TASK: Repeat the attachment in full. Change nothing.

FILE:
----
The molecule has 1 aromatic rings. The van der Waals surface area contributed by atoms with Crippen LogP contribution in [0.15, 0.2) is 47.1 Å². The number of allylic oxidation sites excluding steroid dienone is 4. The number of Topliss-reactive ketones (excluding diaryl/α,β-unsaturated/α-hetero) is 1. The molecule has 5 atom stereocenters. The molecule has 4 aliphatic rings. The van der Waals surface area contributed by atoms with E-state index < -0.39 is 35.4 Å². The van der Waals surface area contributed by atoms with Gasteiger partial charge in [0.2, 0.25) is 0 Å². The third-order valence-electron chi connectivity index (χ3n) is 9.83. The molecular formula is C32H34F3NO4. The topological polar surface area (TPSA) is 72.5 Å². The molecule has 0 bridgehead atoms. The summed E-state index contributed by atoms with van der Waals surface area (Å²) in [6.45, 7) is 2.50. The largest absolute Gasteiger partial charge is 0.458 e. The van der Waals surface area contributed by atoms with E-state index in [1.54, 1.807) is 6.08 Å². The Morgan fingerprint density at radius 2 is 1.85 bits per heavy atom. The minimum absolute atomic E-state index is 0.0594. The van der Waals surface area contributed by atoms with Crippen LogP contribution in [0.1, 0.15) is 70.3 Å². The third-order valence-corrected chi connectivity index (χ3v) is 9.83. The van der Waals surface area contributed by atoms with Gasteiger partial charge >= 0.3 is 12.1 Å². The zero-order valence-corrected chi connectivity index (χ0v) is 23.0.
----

The molecule has 1 aromatic rings. The van der Waals surface area contributed by atoms with Crippen LogP contribution in [0.15, 0.2) is 47.1 Å². The number of allylic oxidation sites excluding steroid dienone is 4. The number of Topliss-reactive ketones (excluding diaryl/α,β-unsaturated/α-hetero) is 1. The molecule has 5 atom stereocenters. The molecule has 4 aliphatic rings. The van der Waals surface area contributed by atoms with E-state index < -0.39 is 35.4 Å². The van der Waals surface area contributed by atoms with Gasteiger partial charge in [0.2, 0.25) is 0 Å². The third-order valence-electron chi connectivity index (χ3n) is 9.83. The molecular formula is C32H34F3NO4. The topological polar surface area (TPSA) is 72.5 Å². The molecule has 0 bridgehead atoms. The summed E-state index contributed by atoms with van der Waals surface area (Å²) in [6.45, 7) is 2.50. The largest absolute Gasteiger partial charge is 0.458 e. The van der Waals surface area contributed by atoms with E-state index in [1.54, 1.807) is 6.08 Å². The Morgan fingerprint density at radius 2 is 1.85 bits per heavy atom. The minimum absolute atomic E-state index is 0.0594. The van der Waals surface area contributed by atoms with Crippen LogP contribution in [0.1, 0.15) is 70.3 Å². The third-order valence-corrected chi connectivity index (χ3v) is 9.83. The van der Waals surface area contributed by atoms with Gasteiger partial charge >= 0.3 is 12.1 Å². The zero-order valence-corrected chi connectivity index (χ0v) is 23.0.